Eskom has said it cannot buy diesel for its open cycle gas turbines (OCGT) at Gourikwa and Ankerlig power stations until 1 April 2023.
Speaking to energy analyst Chris Yelland, an Eskom spokesperson said the power utility has spent R11 billion on diesel this financial year — twice the amount it had budgeted.
The power utility first revealed on Friday that it ran out of diesel for its OCGTs.
“Changes in the stages of load-shedding will be more erratic due to the absence of the buffer that is normally provided by the diesel generation capacity between generating unit breakdowns,” Eskom stated.
It echoed this statement on Sunday, 20 November, when it announced South Africa’s load-shedding timetable until Wednesday.
The schedule includes stage 5 load-shedding during the evening peaks from Monday to Wednesday.
Following the statement, Yelland contacted the spokesperson, who confirmed that the diesel tanks at Eskom’s OCGTs had physically run dry.
No additional diesel had been ordered due to the budget overrun.
Yelland said that unless someone comes up with the money, Eskom has decided to make do without its diesel-powered emergency power plants until next year.
Eskom said it does not know who would pay for the diesel.
It also does not know how much diesel South Africans burned in standby generators to cope with load-shedding this year.
News24 reports that Eskom previously overran its diesel budget, justifying the cost by saying that the cost to South Africa’s economy if it didn’t would be far greater — R500 million per day per stage of load-shedding.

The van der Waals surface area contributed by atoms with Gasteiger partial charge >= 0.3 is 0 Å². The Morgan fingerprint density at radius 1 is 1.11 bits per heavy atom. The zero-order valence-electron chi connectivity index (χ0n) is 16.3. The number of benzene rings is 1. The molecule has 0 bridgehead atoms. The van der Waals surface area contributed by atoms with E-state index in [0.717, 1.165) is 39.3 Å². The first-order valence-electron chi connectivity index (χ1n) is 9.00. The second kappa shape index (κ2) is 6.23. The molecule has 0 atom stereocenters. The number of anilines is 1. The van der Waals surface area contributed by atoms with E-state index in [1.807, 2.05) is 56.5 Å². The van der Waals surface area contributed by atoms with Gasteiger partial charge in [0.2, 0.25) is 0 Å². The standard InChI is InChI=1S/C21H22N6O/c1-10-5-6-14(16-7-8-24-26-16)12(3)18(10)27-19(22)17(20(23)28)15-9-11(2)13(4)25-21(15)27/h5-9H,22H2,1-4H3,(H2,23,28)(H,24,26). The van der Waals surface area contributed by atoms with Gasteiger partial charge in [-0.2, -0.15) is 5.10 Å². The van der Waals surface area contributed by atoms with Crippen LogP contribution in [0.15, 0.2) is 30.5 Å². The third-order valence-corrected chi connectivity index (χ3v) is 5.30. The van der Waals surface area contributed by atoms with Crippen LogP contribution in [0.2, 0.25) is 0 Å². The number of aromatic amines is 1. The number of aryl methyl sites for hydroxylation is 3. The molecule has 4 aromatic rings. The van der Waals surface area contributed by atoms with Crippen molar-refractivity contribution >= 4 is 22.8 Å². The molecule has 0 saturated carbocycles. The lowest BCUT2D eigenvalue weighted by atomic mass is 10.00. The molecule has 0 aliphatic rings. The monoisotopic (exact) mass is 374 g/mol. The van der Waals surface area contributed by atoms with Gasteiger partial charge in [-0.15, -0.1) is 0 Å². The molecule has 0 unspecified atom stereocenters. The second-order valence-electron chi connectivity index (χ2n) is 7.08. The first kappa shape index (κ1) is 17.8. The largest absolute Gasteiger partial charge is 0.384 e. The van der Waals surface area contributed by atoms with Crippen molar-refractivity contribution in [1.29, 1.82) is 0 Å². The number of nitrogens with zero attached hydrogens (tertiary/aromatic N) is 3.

However, the National Energy Regulator of South Africa (Nersa) refused to allow Eskom to fully recover its budget overruns from consumers.
Nersa said that if Eskom ran more efficiently, it would not have to resort to overspending on diesel.
Eskom executives then had to explain to National Treasury why they weren’t running a tighter ship.
In October, Finance minister Enoch Godongwana announced a bailout for Eskom in his 2022 Medium Term Budget Policy Statement.
The South African government will take over one-third to two-thirds of Eskom’s debt, allowing the state-owned utility to prioritise improving its plant performance and reduce load-shedding.
Godongwana emphasised that the bailout would include strict conditions that Eskom and other stakeholders would have to meet before and during the debt transfer.
“These conditions will address Eskom’s structural challenges by managing its costs, addressing municipal and household arrears due to the utility, and providing greater clarity and transparency in tariff pricing,” Godongwana stated.
He said the conditions would be informed by a Treasury-led independent review of Eskom’s operations, focusing on the performance of its generation fleet.
Eskom’s budget was put under further pressure this year by a settlement with unions to end a debilitating strike.
The strike plunged South Africa into stage 6 load-shedding in June when wage negotiations with unions deadlocked.
The National Union of Mineworkers and the National Union of Metalworkers of South Africa ultimately accepted Eskom’s 7% wage increase.
However, Eskom warned then that it could not afford the salary increases.